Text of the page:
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Mark Overmeer - MARKOV Solutions

CPAN6: Collecting collections

This presentation is NOT about Perl. Probably the main reason to select the scripting language Perl for projects is its excellent module archive, CPAN. Many user groups of other programming languages have attempted to create comparable archives, but none have been as successful. The CPAN archive was developed back in 1996, when the first websites emerged, and has evolved in modest steps. However, it did not get a major overhaul with new technologies or modern requirements (like strong authenticity).

Being very much entangled with Perl5, an investigation was done how to support the upcoming Perl6 and related projects, like Parrot. The CPAN6 project started out as CPAN for Perl6. However, in the process of abstraction of the concept, it was discovered that the resulting infrastructure can be useful for everyone! For instance: how do you collect your digital pictures in a household with multiple people, cameras, and computers? You probably created your own ad-hoc solution; CPAN6 provides a simple and general solution.

People like to collect and share information: pictures, music and software modules. Everyone has a few of these digital collections on their computer. When you want to share your information, you may open the permissions on the directory (for other people on the same system), share a network-disk (for other people on the local network), or use some ftp-server or CVS server. In each of these situations, the distribution of the data is organized ad-hoc and implemented rather technically.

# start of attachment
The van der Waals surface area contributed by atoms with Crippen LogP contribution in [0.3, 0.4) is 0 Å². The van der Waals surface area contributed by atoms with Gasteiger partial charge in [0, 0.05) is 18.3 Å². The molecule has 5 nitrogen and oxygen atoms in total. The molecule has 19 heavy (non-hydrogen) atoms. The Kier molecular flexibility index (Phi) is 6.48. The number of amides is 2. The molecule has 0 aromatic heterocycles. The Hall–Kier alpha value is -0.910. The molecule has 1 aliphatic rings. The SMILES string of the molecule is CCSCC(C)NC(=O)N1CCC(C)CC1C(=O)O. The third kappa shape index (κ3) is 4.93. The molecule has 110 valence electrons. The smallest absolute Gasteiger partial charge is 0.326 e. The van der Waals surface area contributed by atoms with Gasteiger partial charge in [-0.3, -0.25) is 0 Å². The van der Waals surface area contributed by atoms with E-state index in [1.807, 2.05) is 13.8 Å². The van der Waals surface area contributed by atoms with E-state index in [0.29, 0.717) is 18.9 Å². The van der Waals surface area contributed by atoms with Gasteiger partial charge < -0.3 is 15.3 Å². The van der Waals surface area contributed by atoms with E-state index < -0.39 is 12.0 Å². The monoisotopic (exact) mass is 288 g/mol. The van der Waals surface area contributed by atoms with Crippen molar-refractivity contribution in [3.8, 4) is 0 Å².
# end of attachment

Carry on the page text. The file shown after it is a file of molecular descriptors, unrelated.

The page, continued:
All around us, people try to control their data collections. People try to keep their different types of data nicely separated in directories on disk. Each ftp-mirror maintainer has his or her own way of selecting, collecting and storing. Linux distributions are developing strategies to avoid huge loads on their main servers just after a new release come out. Everywhere you see applications trying to implement some authenticity checking for downloaded data, often based on the horribly broken MD5 checksums. A company has to introduce all kinds of (paper) procedures to avoid leaking documents which did not receive sufficient signatures.

During the design of CPAN6, we found common grounds for all the situations listed above. We were unable to find any generally applicable infrastructure.

CPAN6 contains two basic components.

Firstly, a simple way to start new archives and to connect to existing archives; it must guarantee long term interoperability. This part behaves like your home-directory: the collection of collections, an archive of archives.

The second component is an archive administration implementation, which implements upload and download rights, release management, signing, name-space management, mirroring, basic searching, release under embargo and more of these common needs. Configurable to be extremely relaxed and forgiving, through to being very restrictive. Although the above looks very large to implement and use, that is certainly not the case. All complexity is in the area of defining new terminology and structure of meta-data - in which help is very welcome. Also, there is a need to create Open/Save-like interfaces for various applications. The functionality will be demonstrated.

This project is generously sponsored by foundation Stichting NLnet.

Submitted paper

Paper (PDF) and Paper (tgz) .

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